Ben Huberman, in this week’s Photo Challenge post says, “Goodbye, straight lines. Hello, curves.” He asks for our take on the term “rounded.” You can read the entire challenge post here. My immediate thoughts went to his opening illustration of a curving road. Then, thinking some more about it, I realized that in days gone by, the vehicles that used those curvy roads had plenty of curves of their own. Cars haven’t completely lost a curvy appearance, though there was a time in the late 20th century when rounded lines all but disappeared from automobile design.
Mid-20th century automotive designers put plenty of curves in their designs. Any relationship to aerodynamics then were totally coincidental. Today’s wind-tunnel designed curves created in the goal of better fuel economy are much more efficient and functional but they have a decided artistic disadvantage. There is only one perfectly sculpted design for maximum aerodynamics. Automobiles designed today all approximate that shape and any deviation from that shape for artistic sake has the disadvantage of bringing down that manufacturer’s total fuel efficiency numbers.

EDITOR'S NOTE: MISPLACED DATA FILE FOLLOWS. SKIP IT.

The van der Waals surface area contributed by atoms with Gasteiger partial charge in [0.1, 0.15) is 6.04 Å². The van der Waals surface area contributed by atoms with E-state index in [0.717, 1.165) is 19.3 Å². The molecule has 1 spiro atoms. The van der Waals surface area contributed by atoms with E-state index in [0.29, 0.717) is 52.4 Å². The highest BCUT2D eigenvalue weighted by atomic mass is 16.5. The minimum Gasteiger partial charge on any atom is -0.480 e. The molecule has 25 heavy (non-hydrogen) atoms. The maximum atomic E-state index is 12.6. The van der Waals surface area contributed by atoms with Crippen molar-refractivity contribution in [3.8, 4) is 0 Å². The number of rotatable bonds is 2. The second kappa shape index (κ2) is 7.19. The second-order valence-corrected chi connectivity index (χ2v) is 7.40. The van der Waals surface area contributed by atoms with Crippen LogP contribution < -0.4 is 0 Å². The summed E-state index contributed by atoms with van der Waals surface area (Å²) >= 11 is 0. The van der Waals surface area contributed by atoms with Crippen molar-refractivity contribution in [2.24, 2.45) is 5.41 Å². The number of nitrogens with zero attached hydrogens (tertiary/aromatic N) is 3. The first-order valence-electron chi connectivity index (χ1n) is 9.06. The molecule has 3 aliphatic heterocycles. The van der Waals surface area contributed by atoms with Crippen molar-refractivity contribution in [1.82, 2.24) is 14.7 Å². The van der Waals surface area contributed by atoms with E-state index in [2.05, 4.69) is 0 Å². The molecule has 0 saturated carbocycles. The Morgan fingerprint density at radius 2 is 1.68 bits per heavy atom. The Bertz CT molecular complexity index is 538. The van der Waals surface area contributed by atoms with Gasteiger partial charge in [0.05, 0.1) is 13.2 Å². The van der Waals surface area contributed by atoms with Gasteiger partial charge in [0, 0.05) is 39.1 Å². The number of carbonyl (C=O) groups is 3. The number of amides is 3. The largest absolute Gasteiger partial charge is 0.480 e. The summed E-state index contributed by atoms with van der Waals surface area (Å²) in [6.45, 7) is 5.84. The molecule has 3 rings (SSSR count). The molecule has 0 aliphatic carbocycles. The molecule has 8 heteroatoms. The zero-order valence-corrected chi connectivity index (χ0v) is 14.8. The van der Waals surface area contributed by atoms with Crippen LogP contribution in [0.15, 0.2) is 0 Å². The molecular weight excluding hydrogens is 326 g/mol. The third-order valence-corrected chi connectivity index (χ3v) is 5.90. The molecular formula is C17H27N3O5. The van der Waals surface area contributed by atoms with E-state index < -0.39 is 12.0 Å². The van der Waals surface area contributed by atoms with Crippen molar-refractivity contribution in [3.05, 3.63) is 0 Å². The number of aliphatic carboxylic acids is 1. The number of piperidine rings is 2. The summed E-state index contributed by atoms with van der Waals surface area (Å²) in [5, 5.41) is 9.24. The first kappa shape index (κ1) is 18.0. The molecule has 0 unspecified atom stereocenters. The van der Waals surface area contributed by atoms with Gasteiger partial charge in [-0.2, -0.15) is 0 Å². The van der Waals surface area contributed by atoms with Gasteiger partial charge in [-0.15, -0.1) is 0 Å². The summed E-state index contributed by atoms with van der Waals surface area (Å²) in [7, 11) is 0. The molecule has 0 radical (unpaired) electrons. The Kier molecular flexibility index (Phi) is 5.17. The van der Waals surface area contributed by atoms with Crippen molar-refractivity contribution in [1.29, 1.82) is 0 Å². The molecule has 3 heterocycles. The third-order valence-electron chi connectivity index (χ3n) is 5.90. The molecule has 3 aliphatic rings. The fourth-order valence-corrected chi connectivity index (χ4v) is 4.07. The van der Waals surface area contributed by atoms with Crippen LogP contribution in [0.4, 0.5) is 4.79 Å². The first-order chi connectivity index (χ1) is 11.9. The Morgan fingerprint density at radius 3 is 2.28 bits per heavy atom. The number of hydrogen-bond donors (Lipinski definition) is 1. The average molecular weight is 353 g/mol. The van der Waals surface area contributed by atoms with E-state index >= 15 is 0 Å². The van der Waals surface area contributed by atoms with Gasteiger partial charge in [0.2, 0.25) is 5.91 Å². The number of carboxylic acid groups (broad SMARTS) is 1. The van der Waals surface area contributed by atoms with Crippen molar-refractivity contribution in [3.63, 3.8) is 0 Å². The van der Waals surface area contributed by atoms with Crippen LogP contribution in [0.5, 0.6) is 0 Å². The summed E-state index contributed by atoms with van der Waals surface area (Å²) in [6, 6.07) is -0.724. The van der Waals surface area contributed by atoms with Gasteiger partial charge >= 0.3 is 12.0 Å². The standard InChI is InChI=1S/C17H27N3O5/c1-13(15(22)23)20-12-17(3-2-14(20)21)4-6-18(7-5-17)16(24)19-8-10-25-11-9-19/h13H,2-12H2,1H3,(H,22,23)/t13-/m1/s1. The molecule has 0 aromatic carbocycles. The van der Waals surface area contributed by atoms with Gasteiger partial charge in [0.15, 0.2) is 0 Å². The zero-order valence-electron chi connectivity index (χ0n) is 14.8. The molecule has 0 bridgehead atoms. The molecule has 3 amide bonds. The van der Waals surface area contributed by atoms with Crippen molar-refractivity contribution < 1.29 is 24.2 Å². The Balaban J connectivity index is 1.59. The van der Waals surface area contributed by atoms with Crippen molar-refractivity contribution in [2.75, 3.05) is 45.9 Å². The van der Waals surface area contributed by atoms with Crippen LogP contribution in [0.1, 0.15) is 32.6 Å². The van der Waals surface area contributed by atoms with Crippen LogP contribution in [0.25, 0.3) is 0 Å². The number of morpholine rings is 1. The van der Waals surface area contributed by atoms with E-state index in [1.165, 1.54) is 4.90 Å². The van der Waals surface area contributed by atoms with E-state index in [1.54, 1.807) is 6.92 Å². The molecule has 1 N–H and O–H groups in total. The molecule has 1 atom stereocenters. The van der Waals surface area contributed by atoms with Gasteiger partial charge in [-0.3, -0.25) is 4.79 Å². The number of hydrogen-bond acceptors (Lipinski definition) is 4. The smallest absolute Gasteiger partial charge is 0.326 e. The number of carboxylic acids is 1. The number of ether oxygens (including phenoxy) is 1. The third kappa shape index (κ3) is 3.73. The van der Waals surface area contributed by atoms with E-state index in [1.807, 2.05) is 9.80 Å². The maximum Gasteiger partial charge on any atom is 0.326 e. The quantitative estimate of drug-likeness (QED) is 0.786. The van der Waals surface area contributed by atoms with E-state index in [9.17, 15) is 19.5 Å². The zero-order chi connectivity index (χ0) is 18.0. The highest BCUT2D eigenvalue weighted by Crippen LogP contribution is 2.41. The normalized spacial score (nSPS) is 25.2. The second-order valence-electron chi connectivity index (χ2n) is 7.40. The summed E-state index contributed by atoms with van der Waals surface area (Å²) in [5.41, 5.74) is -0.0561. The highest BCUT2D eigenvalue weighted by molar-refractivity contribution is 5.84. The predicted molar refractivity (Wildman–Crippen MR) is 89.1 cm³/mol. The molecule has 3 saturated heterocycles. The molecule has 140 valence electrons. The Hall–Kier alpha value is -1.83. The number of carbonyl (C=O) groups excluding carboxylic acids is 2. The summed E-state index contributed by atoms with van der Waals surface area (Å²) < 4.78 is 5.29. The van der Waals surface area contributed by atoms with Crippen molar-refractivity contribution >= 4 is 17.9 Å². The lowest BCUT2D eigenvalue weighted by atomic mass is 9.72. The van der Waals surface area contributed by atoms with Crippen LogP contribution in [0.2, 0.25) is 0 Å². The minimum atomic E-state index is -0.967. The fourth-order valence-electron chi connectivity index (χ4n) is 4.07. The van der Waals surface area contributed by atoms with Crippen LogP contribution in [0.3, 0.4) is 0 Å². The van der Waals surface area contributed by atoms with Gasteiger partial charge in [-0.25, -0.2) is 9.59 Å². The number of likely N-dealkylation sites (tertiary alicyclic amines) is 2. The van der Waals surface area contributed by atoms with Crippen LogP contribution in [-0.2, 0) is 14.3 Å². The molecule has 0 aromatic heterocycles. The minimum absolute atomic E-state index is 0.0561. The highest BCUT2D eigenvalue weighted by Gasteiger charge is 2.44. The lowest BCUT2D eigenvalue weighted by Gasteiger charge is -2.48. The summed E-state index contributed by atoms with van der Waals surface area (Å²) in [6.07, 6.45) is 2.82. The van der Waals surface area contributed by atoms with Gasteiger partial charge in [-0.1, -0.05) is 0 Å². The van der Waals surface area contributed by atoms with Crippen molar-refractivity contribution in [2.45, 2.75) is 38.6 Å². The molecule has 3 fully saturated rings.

In earlier days, the automobile was a statement of a person’s individuality and prestige. While there are certainly cars produced these days that still speak to that status, the car has become a commodity, a part of daily life. The expression of individuality might only be a personalized plate or a collection of bumper stickers. Herewith I submit for your review a small gallery of rounded edges on classic cars, those with curves designed for artistic flow instead of efficient air flow. On most browsers, you can select an image to enlarge it and to scroll through the gallery.